6. Little, in Lille PEU
Lille is a large city in the very north of France sitting right on the border with Belgium. The name “Lille” is a derivation of the term “l’isle” meaning “the island”.

8. Bellow title hero March AUGIE
“The Adventures of Augie March” is a novel by Saul Bellow published first in 1953. The story tells of a young man growing up during the Great Depression.

21. 1980s-’90s heavyweight champ TYSON
The boxer Mike Tyson has said some pretty graphic things about his opponents. For example:

– About Lennox Lewis, “My main objective is to be professional but to kill him.”
– To Razor Ruddock, “I’m gonna make you my girlfriend.”
– About Tyrell Biggs, “He was screaming like my wife.”

24. E. follower COLI
Escherichia coli (E. coli) are usually harmless bacteria found in the human gut, working away quite happily. However, there are some strains that can produce lethal toxins. These strains can make their way into the food chain from animal fecal matter that comes into contact with food designated for human consumption.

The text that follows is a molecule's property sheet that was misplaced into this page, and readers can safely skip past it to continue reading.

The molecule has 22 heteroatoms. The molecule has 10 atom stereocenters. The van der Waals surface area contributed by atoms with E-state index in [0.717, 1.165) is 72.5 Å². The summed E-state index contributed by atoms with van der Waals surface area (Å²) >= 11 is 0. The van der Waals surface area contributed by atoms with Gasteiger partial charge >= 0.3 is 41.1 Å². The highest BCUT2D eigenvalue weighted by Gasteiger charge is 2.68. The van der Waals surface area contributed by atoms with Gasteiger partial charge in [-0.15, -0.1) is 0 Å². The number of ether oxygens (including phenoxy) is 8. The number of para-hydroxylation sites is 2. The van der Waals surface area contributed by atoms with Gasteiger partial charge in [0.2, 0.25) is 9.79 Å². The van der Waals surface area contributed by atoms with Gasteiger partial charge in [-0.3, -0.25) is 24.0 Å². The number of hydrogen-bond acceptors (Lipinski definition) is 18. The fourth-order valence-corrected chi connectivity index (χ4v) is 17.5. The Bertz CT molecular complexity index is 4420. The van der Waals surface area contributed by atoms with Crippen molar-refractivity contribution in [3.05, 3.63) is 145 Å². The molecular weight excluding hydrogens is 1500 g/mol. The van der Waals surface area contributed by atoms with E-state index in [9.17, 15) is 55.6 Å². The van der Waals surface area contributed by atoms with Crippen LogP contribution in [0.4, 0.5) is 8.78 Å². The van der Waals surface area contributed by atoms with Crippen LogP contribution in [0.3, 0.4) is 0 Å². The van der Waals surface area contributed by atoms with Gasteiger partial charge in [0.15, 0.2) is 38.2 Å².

25. Serengeti scavenger HYENA
Hyenas have the reputation of being cowardly scavengers. That said, the spotted hyena that lives in Sub-Saharan Africa actually kills about 95% of its food and a pack of spotted hyenas are capable of driving off leopards or lionesses before they can consume their kill.

28. Short holiday? XMAS
The abbreviation “Xmas” that is used for “Christmas” comes from the Greek letter chi (X), which is the first letter of the Greek word for “Christ” (Χριστός).

32. Joplin works RAGS